It was a Saturday night in December more years ago than I care to admit that I was meeting a large group of friends at a little dive place called Mamma Mia’s for cheap Italian food and a good deal of correspondingly cheap wine. My college days were coming to an end, and I’m not sure now whether the gathering was some kind of official Christmas event associated with one of the fraternities or just a “let’s all meet at Mamma Mia’s around 7:30” kind of thing.
I had moved off campus at the beginning of my junior year, and the duplex I was living in was just a few blocks from the restaurant. After getting my fill of spaghetti, I knew I would be separating from the group and going to the local gay bar for the rest of the evening.
Leaving the restaurant, I decided to head home for a few minutes to do a Duco job on my face. But after unlocking the front door and walking into the living room, I saw that the television stand in the corner was missing its television. I rushed from room to room, only to discover that nothing obvious was missing and no intruder was still lurking about.
By the time the police arrived, I had discovered that whoever was there had selectively stolen from me. A brand new winter coat was missing, as well as every belt I owned. This, of course, was back in the days of albums (I think the young’uns call them vinyl), and the thief seemingly went through my collection and only took the ones that appealed to a criminal musical sensibility.
When the police arrived, they looked around and asked what was missing. I told them and showed them that entrance had been gained by cutting through the screen in the back door and flipping open the hook and eye latch. They asked questions about where I was and what plans I had.
It didn’t take long for them to process the crime scene. The policeman said whoever was there was in no hurry and must have been surprised when I came home before heading out for the rest of the evening. And, the fact that the cut on the back door screen was short and precisely where the latch was indicated that the person knew exactly where to cut, particularly since that latch was located much lower on the door frame than where it would be attached normally.
The officer told me that it was unlikely that the burglar would be found but that he felt sure that it was someone who knew me, someone who had been in the place, and someone who was familiar with my Saturday night habits. That was when I went from feeling robbed to feeling violated.
It would be decades before I would feel quite that way again, although on September 11, 2001, it was more than a personal violation. It was collective. A friend had called me after the first tower was hit, so I was watching when the plane went into the second one. The swift realization that what appeared at first to be a tragic accident was, in fact, a deliberate attack rushed over me, leading me to obsess on the story, sitting in front of the television, until Karl told me to shut it off and come to bed in the early morning hours of the next day.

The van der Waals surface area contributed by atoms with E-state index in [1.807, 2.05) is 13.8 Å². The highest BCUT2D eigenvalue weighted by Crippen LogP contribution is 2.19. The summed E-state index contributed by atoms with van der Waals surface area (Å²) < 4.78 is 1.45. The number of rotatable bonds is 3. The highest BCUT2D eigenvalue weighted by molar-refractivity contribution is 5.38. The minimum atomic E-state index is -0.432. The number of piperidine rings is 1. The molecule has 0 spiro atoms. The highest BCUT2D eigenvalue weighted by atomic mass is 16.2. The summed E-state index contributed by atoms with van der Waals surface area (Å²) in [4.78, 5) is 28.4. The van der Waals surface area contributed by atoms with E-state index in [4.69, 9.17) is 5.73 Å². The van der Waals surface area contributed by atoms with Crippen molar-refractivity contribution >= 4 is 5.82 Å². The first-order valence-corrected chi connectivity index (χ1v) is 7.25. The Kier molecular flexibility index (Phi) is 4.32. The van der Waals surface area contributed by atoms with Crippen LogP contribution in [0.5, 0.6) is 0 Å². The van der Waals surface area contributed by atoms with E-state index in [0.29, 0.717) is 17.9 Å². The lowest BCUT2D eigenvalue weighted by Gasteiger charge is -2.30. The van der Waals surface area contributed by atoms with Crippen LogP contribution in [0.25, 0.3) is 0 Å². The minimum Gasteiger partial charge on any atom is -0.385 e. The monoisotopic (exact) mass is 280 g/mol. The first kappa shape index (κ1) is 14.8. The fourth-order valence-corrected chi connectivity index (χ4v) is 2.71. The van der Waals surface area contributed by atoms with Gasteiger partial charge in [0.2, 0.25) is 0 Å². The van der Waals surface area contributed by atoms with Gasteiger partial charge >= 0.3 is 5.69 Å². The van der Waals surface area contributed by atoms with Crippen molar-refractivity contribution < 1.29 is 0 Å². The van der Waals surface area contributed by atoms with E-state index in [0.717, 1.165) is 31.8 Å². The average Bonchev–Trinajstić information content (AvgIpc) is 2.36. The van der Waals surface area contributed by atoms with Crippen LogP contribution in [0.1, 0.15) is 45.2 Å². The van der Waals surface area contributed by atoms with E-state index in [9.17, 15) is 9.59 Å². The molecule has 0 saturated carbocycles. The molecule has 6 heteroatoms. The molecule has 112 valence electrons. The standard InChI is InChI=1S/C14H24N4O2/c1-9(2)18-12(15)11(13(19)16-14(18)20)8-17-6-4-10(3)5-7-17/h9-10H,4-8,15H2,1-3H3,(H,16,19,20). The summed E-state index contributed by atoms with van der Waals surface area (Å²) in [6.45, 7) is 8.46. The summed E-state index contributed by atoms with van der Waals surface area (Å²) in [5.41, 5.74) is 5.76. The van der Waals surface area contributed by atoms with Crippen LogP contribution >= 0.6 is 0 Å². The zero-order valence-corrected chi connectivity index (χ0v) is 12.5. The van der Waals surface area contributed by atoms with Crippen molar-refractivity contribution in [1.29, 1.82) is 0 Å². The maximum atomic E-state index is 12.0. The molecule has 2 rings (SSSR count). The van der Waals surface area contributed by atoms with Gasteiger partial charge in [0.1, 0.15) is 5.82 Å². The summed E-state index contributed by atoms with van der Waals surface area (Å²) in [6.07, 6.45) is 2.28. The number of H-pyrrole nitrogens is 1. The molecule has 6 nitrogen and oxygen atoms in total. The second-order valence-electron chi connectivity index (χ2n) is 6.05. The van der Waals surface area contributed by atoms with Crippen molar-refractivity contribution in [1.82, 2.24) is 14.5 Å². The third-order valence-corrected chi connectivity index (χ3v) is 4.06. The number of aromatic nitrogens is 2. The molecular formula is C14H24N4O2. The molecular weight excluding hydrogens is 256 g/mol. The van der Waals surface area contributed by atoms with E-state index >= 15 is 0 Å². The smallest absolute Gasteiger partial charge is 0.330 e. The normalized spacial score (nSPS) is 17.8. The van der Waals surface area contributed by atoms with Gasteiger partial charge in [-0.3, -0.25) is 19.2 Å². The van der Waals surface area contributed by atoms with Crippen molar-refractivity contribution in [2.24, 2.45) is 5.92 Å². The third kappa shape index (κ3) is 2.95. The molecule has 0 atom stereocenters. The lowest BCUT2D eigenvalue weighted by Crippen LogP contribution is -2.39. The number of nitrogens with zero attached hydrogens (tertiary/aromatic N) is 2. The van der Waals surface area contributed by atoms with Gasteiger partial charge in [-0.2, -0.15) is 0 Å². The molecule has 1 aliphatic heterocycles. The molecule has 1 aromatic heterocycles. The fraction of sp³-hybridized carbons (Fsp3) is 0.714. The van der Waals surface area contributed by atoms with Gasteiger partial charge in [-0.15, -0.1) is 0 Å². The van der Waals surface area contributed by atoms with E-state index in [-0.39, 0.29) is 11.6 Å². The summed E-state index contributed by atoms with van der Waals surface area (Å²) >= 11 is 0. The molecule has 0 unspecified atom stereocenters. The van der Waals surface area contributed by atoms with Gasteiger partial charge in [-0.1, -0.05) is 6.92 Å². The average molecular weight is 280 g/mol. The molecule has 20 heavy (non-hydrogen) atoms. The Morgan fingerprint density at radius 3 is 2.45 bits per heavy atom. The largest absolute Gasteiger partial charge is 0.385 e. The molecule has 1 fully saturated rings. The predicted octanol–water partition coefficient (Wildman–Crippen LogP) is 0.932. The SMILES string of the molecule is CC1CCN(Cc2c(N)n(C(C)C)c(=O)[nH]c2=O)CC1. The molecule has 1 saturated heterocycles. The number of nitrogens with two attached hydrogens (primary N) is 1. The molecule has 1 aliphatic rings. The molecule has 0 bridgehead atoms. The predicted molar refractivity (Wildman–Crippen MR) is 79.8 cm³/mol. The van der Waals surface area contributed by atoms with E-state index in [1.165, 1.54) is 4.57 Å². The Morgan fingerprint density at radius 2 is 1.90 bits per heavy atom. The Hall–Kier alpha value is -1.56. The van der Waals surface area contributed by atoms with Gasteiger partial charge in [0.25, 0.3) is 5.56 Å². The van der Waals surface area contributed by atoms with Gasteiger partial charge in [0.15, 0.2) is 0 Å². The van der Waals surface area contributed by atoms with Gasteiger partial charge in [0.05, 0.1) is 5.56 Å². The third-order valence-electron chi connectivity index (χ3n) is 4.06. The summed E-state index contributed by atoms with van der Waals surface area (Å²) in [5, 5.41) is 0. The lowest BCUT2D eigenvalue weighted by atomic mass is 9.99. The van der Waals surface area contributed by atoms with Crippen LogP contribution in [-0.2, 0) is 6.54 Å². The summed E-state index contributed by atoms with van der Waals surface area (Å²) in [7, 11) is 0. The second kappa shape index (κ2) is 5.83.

What happened in Washington this week seems an unholy marriage of those emotions. Being violated, being attacked, being robbed. But unlike the shadowy burglar from years ago and the foreign terrorists of 9/11, this time we know exactly who did this, who incited this, and who primed the pump. No doubt more details will emerge in the coming days, and the reader is likely to know things not yet revealed to me at this writing on Thursday afternoon.
Insurrection. Sedition. Fascism. Coup d’etat. Treason. Many Americans don’t even know what these words mean, as evidenced by them being on the list of top lookups on the Merriam-Webster website today. Over the years, they have been tossed around, usually as verbal hyperbole to highlight something more benign. Now we’ve emerged from the bubble of privilege that had never provided the context to use these words in their truest and most malignant meaning. We should know exactly what they mean and have at least some passing understanding of the potential criminality implied.
I am an American. Usually proud, sometimes not so much. Having been fortunate to travel a bit in my life, it pleases me that I’ve always been recognized as an American everywhere I’ve been, except for that one time in Hong Kong when someone thought I was Australian. Not that there’s anything wrong with being Australian, but surely my voice is more Scarlett O’Hara than Crocodile Dundee.
While there are many questions yet to be answered and parts of the story to be played out, I do know this much. My hackles went up when I saw those images of what happened at and in the U. S. Capitol this week, and I’m pretty sure I’m not the only one. And they need to stay up until every question is answered and every person responsible is held accountable.